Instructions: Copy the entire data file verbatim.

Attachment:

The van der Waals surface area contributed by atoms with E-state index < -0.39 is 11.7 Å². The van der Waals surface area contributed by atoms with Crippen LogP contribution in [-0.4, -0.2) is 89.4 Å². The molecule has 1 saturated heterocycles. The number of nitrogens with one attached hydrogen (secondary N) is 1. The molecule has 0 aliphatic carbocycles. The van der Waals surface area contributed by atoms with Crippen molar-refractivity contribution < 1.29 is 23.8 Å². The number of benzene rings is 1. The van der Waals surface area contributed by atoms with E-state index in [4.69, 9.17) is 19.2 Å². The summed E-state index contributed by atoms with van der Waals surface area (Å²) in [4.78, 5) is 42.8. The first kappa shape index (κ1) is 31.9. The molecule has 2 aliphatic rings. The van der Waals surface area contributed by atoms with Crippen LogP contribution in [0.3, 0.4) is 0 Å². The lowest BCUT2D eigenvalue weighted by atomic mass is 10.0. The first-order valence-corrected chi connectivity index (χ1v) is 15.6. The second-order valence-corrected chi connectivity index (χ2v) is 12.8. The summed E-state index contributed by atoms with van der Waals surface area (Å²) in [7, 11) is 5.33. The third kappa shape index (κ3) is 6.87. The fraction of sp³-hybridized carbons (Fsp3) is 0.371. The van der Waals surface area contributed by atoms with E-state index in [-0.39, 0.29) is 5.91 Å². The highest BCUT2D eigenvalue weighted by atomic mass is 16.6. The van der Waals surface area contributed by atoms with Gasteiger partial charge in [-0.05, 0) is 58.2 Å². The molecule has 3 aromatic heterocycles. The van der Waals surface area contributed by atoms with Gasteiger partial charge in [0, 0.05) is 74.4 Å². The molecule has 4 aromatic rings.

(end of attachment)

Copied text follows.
The van der Waals surface area contributed by atoms with E-state index < -0.39 is 11.7 Å². The van der Waals surface area contributed by atoms with Crippen LogP contribution in [-0.4, -0.2) is 89.4 Å². The molecule has 1 saturated heterocycles. The number of nitrogens with one attached hydrogen (secondary N) is 1. The molecule has 0 aliphatic carbocycles. The van der Waals surface area contributed by atoms with Crippen molar-refractivity contribution < 1.29 is 23.8 Å². The number of benzene rings is 1. The van der Waals surface area contributed by atoms with E-state index in [4.69, 9.17) is 19.2 Å². The summed E-state index contributed by atoms with van der Waals surface area (Å²) in [4.78, 5) is 42.8. The first kappa shape index (κ1) is 31.9. The molecule has 2 aliphatic rings. The van der Waals surface area contributed by atoms with Crippen LogP contribution in [0.3, 0.4) is 0 Å². The lowest BCUT2D eigenvalue weighted by atomic mass is 10.0. The first-order valence-corrected chi connectivity index (χ1v) is 15.6. The second-order valence-corrected chi connectivity index (χ2v) is 12.8. The summed E-state index contributed by atoms with van der Waals surface area (Å²) in [7, 11) is 5.33. The third kappa shape index (κ3) is 6.87. The fraction of sp³-hybridized carbons (Fsp3) is 0.371. The van der Waals surface area contributed by atoms with E-state index in [-0.39, 0.29) is 5.91 Å². The highest BCUT2D eigenvalue weighted by atomic mass is 16.6. The van der Waals surface area contributed by atoms with Gasteiger partial charge in [-0.05, 0) is 58.2 Å². The molecule has 3 aromatic heterocycles. The van der Waals surface area contributed by atoms with Gasteiger partial charge in [0, 0.05) is 74.4 Å². The molecule has 4 aromatic rings.